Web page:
Orbiters tend go to out with more of a bang than rovers. Cassini’s plunge into Saturn’s atmosphere was thrilling, yes, but imagine the sound a craft would make hitting a rocky world’s surface at full speed. That’s what happened to NASA’s MESSENGER orbiter, the first spacecraft to ever orbit Mercury. It encircled the closest planet to the Sun for four years (three more than planned!), culminating in its greeting the world head-on. On April 30, 2015, MESSENGER transmitted an image of Jokai, a crater about as wide as the English Channel. It was the last image the trailblazing spacecraft would send; later that day, it crashed just north of the planet’s Shakespeare basin. It was pretty dramatic — the bard would’ve been proud.
Having piggybacked to Saturn aboard Cassini, the Huygens probe was charged with descending through the atmosphere of Titan, Saturn’s largest moon, which some astrobiologists believe could host microbial life. During its parachute-slowed descent on January 14, 2005, Huygens collected information on Titan’s atmosphere, wind, electromagnetic activity, and chemistry. Once the probe landed — scientists weren’t sure if the surface would be liquid or solid; it turned out to be the latter — it began snapping images of its alien surroundings. Titan remains the most distant surface humans have landed a spacecraft on. Huygens transmitted data from this spot for just over an hour before going silent.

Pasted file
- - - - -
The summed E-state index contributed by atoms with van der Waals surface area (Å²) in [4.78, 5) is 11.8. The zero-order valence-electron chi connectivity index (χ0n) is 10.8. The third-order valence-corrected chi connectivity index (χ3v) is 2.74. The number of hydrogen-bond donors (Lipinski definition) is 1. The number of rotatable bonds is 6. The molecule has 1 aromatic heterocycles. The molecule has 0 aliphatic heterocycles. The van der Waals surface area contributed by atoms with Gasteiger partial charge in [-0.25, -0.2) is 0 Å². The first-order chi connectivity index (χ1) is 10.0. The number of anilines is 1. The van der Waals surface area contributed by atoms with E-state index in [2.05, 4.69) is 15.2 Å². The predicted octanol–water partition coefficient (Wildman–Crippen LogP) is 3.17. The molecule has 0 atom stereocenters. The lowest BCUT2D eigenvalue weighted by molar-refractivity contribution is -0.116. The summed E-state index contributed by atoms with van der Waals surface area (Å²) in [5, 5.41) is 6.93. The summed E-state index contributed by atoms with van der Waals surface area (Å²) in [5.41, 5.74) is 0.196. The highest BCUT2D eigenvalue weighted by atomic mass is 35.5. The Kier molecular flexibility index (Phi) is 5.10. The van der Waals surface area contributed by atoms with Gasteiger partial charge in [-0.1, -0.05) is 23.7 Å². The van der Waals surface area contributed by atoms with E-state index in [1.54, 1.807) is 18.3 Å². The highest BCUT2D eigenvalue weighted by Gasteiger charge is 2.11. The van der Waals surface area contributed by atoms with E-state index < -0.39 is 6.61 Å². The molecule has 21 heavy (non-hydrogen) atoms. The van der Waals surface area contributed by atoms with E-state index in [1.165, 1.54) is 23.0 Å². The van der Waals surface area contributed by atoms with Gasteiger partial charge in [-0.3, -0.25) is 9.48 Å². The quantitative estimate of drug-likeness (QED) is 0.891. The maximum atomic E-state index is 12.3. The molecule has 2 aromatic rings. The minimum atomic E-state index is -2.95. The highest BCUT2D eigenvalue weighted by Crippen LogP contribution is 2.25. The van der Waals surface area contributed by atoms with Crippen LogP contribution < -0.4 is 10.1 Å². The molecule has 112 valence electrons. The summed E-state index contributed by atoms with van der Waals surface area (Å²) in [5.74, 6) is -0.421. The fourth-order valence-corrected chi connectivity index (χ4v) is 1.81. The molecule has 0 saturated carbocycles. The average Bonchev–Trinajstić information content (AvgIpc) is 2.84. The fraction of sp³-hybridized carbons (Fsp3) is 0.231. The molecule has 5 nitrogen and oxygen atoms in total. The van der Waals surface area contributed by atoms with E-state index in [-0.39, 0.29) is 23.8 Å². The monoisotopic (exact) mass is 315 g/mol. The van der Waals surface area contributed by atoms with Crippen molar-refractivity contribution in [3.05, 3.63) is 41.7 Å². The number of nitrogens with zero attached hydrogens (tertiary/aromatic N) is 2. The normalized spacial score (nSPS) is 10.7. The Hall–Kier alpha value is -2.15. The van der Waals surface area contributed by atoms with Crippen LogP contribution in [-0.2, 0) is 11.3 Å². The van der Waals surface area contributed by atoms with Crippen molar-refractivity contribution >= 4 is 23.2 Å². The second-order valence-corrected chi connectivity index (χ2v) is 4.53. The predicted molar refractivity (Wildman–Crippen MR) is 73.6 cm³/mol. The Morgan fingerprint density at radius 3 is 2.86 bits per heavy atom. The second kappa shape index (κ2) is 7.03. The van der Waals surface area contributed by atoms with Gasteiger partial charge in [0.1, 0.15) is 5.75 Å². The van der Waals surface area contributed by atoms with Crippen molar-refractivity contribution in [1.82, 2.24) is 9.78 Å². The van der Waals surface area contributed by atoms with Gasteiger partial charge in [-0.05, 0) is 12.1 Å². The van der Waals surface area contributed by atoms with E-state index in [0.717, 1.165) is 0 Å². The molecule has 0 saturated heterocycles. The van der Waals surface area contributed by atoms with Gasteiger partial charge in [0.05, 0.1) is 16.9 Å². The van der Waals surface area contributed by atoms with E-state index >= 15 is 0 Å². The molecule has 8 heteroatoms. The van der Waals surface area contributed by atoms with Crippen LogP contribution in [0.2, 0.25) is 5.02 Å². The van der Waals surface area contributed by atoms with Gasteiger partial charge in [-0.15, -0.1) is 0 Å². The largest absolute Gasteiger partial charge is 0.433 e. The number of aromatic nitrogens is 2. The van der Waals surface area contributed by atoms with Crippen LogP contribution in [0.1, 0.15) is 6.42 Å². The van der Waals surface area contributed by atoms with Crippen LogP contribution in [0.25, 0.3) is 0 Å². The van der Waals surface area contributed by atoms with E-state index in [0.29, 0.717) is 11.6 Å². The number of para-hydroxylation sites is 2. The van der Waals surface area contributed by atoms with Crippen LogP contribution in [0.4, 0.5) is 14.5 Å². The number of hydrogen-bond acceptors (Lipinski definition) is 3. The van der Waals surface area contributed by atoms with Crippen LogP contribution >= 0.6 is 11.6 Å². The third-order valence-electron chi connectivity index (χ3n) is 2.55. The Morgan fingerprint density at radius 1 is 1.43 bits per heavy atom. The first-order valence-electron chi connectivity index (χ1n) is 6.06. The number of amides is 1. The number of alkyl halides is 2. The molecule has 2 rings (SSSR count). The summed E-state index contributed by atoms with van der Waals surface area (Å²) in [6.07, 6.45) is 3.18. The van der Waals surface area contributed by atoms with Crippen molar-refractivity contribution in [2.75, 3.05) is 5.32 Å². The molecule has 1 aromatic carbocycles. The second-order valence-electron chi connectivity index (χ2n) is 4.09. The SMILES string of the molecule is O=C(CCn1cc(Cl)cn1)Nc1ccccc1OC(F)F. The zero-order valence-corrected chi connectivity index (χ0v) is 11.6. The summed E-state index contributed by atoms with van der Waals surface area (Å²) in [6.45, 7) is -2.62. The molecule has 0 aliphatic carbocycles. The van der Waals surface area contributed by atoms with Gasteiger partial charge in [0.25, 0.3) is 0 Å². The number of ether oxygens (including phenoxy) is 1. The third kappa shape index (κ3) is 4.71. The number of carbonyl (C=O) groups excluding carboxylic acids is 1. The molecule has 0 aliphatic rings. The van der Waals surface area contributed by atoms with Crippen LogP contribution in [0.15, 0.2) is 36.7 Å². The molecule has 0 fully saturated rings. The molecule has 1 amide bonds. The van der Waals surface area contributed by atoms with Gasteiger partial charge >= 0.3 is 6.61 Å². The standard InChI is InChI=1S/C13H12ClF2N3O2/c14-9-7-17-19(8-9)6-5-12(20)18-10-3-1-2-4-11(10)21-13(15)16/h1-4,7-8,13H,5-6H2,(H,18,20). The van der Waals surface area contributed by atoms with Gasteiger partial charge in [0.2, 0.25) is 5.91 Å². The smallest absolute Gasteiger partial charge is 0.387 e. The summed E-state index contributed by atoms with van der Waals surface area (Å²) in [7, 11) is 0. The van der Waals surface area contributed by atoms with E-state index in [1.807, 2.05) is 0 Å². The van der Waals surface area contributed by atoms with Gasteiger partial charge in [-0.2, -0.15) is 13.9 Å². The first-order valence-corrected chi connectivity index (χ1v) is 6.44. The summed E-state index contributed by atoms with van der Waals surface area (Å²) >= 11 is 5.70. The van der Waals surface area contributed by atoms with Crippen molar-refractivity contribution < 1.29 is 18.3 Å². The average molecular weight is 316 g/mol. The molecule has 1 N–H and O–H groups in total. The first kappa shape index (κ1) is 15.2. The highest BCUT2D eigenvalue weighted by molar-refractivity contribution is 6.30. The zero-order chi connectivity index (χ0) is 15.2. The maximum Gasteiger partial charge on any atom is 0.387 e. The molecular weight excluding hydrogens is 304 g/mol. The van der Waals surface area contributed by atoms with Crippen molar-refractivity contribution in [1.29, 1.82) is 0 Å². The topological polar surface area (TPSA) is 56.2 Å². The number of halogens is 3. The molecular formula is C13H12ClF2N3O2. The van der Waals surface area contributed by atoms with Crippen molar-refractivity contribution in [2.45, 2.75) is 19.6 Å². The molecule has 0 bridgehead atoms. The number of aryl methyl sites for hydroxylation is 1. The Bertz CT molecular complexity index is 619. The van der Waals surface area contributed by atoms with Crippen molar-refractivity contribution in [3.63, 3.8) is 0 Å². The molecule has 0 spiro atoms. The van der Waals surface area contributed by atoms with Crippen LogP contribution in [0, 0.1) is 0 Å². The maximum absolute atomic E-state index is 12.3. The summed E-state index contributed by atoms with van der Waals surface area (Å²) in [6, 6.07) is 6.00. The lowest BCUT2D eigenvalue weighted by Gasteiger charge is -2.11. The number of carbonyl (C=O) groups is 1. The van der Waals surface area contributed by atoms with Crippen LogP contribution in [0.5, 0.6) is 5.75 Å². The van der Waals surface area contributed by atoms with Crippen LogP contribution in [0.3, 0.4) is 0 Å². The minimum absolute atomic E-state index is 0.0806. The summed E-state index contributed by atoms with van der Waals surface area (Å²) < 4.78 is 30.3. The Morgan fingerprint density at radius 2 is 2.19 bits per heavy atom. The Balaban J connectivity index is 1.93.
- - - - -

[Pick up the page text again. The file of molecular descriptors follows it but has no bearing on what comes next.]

Venera 13, Venus
Decades before the other missions on this list, the USSR launched a series of probes to Venus. The Venera program (Russian for “Venus”) ran from 1961 to 1983 and included a number of flyby spacecraft, orbiters, and landers. Four of those landers — Venera 9, 10, 13, and 14 — returned images from the Venusian surface. But Venera 13’s images were the first in colour.
Venus’ surface is nearly 900 degrees Fahrenheit, with the pressure of many dozens of Earth atmospheres. Venera 13 survived only about two hours on the hostile planet, sending panoramic images back to Earth. One of those images was in colour: The landscape appears yellow due to the dense atmosphere. A version of the image with those atmospheric effects removed reveals a stretch of rock and dusty terrain, but not much else. A discarded lens cap and the rim of the lander are visible at centre.